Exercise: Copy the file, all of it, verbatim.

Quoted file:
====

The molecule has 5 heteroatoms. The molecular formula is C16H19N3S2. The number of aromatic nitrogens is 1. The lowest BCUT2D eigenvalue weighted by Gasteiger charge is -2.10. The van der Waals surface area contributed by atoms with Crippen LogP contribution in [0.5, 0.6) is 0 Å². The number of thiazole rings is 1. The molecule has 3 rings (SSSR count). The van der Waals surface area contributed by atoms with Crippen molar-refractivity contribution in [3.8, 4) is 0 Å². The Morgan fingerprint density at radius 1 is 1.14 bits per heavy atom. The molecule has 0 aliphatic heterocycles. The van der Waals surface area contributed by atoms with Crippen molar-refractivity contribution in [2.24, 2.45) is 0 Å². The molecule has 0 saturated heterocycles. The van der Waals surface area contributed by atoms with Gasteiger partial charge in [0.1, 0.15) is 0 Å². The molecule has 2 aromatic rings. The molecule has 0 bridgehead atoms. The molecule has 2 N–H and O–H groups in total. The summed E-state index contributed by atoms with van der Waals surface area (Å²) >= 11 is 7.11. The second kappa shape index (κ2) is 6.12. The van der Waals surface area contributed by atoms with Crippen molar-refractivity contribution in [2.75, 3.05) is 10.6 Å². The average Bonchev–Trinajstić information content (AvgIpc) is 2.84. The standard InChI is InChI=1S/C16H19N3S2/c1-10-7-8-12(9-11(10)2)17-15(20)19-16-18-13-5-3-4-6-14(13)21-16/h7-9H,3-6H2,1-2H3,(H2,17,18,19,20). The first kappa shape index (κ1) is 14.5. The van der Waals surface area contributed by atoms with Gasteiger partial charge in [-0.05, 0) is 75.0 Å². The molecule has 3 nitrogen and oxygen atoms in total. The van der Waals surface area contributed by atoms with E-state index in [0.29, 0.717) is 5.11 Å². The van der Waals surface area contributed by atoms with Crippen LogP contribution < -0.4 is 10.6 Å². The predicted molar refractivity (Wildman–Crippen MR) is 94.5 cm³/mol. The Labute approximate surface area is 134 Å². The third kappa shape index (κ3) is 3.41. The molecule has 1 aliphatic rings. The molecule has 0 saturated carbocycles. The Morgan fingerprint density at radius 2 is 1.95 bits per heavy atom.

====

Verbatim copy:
The molecule has 5 heteroatoms. The molecular formula is C16H19N3S2. The number of aromatic nitrogens is 1. The lowest BCUT2D eigenvalue weighted by Gasteiger charge is -2.10. The van der Waals surface area contributed by atoms with Crippen LogP contribution in [0.5, 0.6) is 0 Å². The number of thiazole rings is 1. The molecule has 3 rings (SSSR count). The van der Waals surface area contributed by atoms with Crippen molar-refractivity contribution in [3.8, 4) is 0 Å². The Morgan fingerprint density at radius 1 is 1.14 bits per heavy atom. The molecule has 0 aliphatic heterocycles. The van der Waals surface area contributed by atoms with Crippen molar-refractivity contribution in [2.24, 2.45) is 0 Å². The molecule has 0 saturated heterocycles. The van der Waals surface area contributed by atoms with Gasteiger partial charge in [0.1, 0.15) is 0 Å². The molecule has 2 aromatic rings. The molecule has 0 bridgehead atoms. The molecule has 2 N–H and O–H groups in total. The summed E-state index contributed by atoms with van der Waals surface area (Å²) >= 11 is 7.11. The second kappa shape index (κ2) is 6.12. The van der Waals surface area contributed by atoms with Crippen molar-refractivity contribution in [2.75, 3.05) is 10.6 Å². The average Bonchev–Trinajstić information content (AvgIpc) is 2.84. The standard InChI is InChI=1S/C16H19N3S2/c1-10-7-8-12(9-11(10)2)17-15(20)19-16-18-13-5-3-4-6-14(13)21-16/h7-9H,3-6H2,1-2H3,(H2,17,18,19,20). The first kappa shape index (κ1) is 14.5. The van der Waals surface area contributed by atoms with Gasteiger partial charge in [-0.05, 0) is 75.0 Å². The molecule has 3 nitrogen and oxygen atoms in total. The van der Waals surface area contributed by atoms with E-state index in [0.29, 0.717) is 5.11 Å². The van der Waals surface area contributed by atoms with Crippen LogP contribution < -0.4 is 10.6 Å². The predicted molar refractivity (Wildman–Crippen MR) is 94.5 cm³/mol. The Labute approximate surface area is 134 Å². The third kappa shape index (κ3) is 3.41. The molecule has 1 aliphatic rings. The molecule has 0 saturated carbocycles. The Morgan fingerprint density at radius 2 is 1.95 bits per heavy atom.